A protester holds up a sign at a demonstration against Whole Foods Market’s clothing policy. outside Whole Foods on Gilman Street in Berkeley on July 17, 2020. Photo: Nancy Rubin

About 200 people gathered at the intersection of Gilman and Ninth streets Friday afternoon to protest a Whole Foods Market policy of not letting employees wear masks or T-shirts reading “Black Lives Matter.”

They came out to support Jordan Baker, who wore a Black Lives Matter face mask to work at the Gilman Street Whole Foods on July 15 and was asked to remove it within five minutes of arriving at work, according to her Instagram account.

“I honestly don’t want to work for a company who only “supports” a movement when it makes them look good, or makes them money,” she wrote.

Her post was liked more than 40,000 times and many people at the rally said they had seen it and had turned up to support her.

Baker declined to talk to Berkeleyside during the rally. She said she has quit her job at Whole Foods.

Jordan Baker, who wore a BLM face mask to work at the Gilman Street Whole Foods on July 15, was asked to remove it within five minutes of arriving at work. She has since quit. Image: Jordan Baker’s Instagram

The company’s dress policy prohibits workers from wearing clothing with visible slogans, according to a spokesperson who sent the following statement:

“In order to operate in a customer-focused environment, all Team Members must comply with our longstanding company dress code, which prohibits clothing with visible slogans, messages, logos or advertising that are not company-related,” reads the statement. “Team Members with face masks that do not comply with dress code are always offered new face masks. Team Members are unable to work until they comply with dress code.”

But a woman who works at the Gilman store disputed that characterization. She said people wear clothing with slogans all the time and management does nothing about it. It was only when Baker wore a “Black Lives Matter” mask that they complained.

“I wear logos every day and it’s never a problem,” she said.

The woman, who did not want to give her name, said workers at the Gilman store are upset about the company policy. A number have quit. The woman, who has worked there for about a year, said she intended to quit soon. Others at the rally said word about what happened to Baker had spread among workers at the Berkeley and Oakland stores.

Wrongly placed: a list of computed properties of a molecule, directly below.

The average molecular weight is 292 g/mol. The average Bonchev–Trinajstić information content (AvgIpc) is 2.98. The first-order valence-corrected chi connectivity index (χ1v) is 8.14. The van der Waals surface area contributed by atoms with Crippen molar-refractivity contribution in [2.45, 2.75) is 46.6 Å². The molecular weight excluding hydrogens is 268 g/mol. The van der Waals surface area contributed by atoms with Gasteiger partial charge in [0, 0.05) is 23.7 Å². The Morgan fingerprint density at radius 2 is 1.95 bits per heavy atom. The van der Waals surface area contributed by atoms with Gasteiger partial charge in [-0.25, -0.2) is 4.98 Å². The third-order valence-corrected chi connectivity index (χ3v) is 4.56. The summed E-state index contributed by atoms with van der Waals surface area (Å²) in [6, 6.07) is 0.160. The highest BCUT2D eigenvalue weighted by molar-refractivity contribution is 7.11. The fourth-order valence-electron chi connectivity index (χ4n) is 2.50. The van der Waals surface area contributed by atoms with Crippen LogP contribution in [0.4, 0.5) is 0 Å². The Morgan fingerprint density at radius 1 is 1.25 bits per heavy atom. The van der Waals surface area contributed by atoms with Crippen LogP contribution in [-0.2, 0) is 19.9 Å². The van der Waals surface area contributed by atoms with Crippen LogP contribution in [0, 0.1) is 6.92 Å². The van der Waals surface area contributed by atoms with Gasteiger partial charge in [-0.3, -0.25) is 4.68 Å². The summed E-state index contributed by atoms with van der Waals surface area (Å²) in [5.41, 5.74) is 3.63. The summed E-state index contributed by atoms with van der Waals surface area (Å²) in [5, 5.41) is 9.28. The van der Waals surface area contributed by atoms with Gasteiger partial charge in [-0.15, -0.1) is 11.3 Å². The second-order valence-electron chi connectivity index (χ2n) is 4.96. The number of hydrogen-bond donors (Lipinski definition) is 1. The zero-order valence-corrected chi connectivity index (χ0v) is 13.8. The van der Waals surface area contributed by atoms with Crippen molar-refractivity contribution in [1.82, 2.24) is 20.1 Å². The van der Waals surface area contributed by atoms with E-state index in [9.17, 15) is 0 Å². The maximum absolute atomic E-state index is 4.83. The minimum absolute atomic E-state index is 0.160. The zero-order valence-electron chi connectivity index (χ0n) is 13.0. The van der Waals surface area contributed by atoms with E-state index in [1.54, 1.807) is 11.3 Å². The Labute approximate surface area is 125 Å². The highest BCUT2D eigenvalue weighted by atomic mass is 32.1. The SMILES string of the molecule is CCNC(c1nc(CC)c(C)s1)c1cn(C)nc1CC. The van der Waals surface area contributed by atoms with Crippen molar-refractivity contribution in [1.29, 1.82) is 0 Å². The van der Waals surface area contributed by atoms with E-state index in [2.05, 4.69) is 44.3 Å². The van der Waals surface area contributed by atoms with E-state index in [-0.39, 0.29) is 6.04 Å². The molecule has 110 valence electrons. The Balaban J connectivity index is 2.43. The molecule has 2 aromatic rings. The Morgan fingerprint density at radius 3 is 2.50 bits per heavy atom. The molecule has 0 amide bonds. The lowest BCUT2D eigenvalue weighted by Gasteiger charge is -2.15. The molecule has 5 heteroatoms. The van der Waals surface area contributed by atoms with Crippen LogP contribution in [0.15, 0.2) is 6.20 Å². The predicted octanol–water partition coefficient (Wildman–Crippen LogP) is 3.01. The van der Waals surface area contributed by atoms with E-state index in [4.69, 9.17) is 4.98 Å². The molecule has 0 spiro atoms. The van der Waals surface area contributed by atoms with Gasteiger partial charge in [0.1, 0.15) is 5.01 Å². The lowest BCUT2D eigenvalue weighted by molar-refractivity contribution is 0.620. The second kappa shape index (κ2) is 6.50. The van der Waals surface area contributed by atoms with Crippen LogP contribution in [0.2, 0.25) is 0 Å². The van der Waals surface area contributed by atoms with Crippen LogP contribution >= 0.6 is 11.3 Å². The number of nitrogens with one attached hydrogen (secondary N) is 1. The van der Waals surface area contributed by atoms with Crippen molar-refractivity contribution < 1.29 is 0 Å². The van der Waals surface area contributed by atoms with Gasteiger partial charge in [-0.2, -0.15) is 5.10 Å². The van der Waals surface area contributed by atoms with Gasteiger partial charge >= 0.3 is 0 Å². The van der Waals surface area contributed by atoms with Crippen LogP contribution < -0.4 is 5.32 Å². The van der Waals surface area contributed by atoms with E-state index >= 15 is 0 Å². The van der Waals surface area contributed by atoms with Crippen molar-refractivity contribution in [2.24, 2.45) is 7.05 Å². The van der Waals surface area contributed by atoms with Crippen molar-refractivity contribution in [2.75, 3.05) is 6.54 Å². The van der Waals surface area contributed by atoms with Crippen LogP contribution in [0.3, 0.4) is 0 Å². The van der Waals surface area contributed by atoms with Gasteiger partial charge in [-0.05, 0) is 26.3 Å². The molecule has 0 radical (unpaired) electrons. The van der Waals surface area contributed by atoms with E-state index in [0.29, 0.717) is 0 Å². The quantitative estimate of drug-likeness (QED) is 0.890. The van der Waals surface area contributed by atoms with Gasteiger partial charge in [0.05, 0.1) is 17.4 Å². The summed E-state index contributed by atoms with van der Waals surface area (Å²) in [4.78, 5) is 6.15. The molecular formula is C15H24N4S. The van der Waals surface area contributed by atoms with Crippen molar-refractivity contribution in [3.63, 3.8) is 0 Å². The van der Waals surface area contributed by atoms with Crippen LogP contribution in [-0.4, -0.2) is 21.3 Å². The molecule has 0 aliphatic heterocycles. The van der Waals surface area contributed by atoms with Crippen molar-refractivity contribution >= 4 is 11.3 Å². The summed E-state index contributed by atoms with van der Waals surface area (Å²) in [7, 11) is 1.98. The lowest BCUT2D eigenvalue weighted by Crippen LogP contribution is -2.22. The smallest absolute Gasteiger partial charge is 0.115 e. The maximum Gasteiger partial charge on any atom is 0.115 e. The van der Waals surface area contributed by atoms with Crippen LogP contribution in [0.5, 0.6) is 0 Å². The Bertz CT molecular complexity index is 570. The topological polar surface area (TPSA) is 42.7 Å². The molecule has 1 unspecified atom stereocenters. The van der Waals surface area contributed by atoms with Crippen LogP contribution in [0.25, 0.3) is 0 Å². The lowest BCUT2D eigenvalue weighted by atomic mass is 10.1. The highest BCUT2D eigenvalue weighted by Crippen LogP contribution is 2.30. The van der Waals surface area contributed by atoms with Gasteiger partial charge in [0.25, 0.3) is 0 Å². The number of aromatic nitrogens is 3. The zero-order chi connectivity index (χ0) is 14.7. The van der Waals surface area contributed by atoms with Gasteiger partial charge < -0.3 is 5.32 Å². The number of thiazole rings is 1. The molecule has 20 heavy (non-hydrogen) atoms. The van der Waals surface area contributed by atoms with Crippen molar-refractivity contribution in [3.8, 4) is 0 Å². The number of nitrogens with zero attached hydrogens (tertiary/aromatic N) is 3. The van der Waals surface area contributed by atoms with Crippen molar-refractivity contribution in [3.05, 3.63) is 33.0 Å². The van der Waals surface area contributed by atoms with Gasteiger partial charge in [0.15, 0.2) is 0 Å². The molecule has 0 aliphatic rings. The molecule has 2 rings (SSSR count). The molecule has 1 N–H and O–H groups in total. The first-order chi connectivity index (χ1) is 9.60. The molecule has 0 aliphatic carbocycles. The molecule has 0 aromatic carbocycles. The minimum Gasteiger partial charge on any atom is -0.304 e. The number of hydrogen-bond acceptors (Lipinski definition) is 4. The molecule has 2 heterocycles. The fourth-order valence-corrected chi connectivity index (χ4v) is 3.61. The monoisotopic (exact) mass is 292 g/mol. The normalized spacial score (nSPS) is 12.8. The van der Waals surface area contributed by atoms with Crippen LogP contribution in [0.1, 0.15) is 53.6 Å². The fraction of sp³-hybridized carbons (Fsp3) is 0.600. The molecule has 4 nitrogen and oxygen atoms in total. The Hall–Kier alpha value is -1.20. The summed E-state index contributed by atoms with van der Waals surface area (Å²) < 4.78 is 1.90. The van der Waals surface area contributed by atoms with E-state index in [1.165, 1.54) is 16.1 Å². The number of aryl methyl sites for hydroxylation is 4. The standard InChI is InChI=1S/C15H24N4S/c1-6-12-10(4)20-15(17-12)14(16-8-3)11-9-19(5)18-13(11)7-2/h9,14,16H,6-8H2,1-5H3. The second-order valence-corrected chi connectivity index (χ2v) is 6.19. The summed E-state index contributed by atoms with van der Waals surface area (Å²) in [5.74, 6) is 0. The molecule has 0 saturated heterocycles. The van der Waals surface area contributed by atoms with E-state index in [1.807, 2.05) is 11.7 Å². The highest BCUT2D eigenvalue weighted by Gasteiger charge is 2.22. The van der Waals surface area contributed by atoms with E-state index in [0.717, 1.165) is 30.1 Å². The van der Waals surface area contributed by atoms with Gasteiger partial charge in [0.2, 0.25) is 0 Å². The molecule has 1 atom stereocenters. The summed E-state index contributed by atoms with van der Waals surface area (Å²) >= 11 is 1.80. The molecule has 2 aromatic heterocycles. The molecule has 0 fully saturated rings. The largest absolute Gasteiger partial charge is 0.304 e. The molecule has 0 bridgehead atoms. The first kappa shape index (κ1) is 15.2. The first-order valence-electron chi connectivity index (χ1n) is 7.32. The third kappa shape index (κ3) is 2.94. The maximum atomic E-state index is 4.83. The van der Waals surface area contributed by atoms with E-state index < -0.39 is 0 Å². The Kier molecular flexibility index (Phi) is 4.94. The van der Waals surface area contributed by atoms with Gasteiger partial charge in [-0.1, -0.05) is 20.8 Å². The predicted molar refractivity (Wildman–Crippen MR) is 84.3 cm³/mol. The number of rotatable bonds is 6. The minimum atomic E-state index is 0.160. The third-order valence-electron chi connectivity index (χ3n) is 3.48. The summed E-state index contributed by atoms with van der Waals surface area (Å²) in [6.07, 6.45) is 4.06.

This is not the first large company to run into trouble when its employees wanted to wear Black Lives Matter merchandise. Starbucks, after tweeting on June 1 that it stood “in solidarity with our Black partners, customers and communities,” told its employees they could not wear BLM merchandise because its dress code, like Whole Foods’, prohibited political or religious slogans, according to Buzz Feed. Starbucks later reversed its position.

The crowd swelled to 200 as cars and trucks honk in solidarity

The crowd, which started gathering at 3 p.m., soon swelled to more than 200. Protesters stood on the sidewalk and hoisted signs in the air. Many cars and trucks tooted horns in solidarity.

One woman, who used to work at the Whole Foods in Oakland, said the corporation was hypocritical because it said it supports social justice issues and has no tolerance for racism. But when an employee wears a Black Lives Matter face mask, she is told those words are prohibited.

“It’s tone-deaf,” she said. “It’s super inconsiderate. They’re performative. It’s lip service.”

Two protesters at the rally against Whole Foods on July 17, 2020. Photo: Nancy Rubin

A number of people at the rally said the concept of Black Lives Matter was no longer controversial after the mass movements prompted by the police killing of George Floyd, but instead expressed a demand for basic human rights.

“This is not a political issue,” the woman said. “It is a human rights issue. This is not a controversial statement. It’s a human rights statement.”

Others at the rally said they were there to demand societal changes.

“What I like to see is people participating, making social change,” said Michael Ware, who works down the street at Berkeley’s transfer station. “It’s our time, not only for Blacks but for whites to come together. This is an opportunity to unite for the better of all people.”


Protesters in front of the Whole Foods Market on Gilman Street in Berkeley. Photo: Nancy Rubin

Business inside Whole Foods did not seem affected

The rally didn’t seem to affect Whole Foods’ business much. As cars tried to turn into the parking lot, protesters would plead with the drivers to go elsewhere. A few turned around.

Inside, people continued with their shopping, seemingly unaware of the protest outside. However, three young women walked around the store and stopped customers to suggest they leave. They stopped this reporter and explained that Amazon was the true owner of Whole Foods, that it didn’t pay its employees well, and that is a “corrupt company.” They encouraged customers to shop at Berkeley’s independent markets, including Berkeley Bowl, Monterey Market and the Berkeley Natural Food Company.

Frances Dinkelspiel, Berkeleyside and CItyside co-founder, is a journalist and author. Her first book, Towers of Gold: How One Jewish Immigrant Named Isaias Hellman...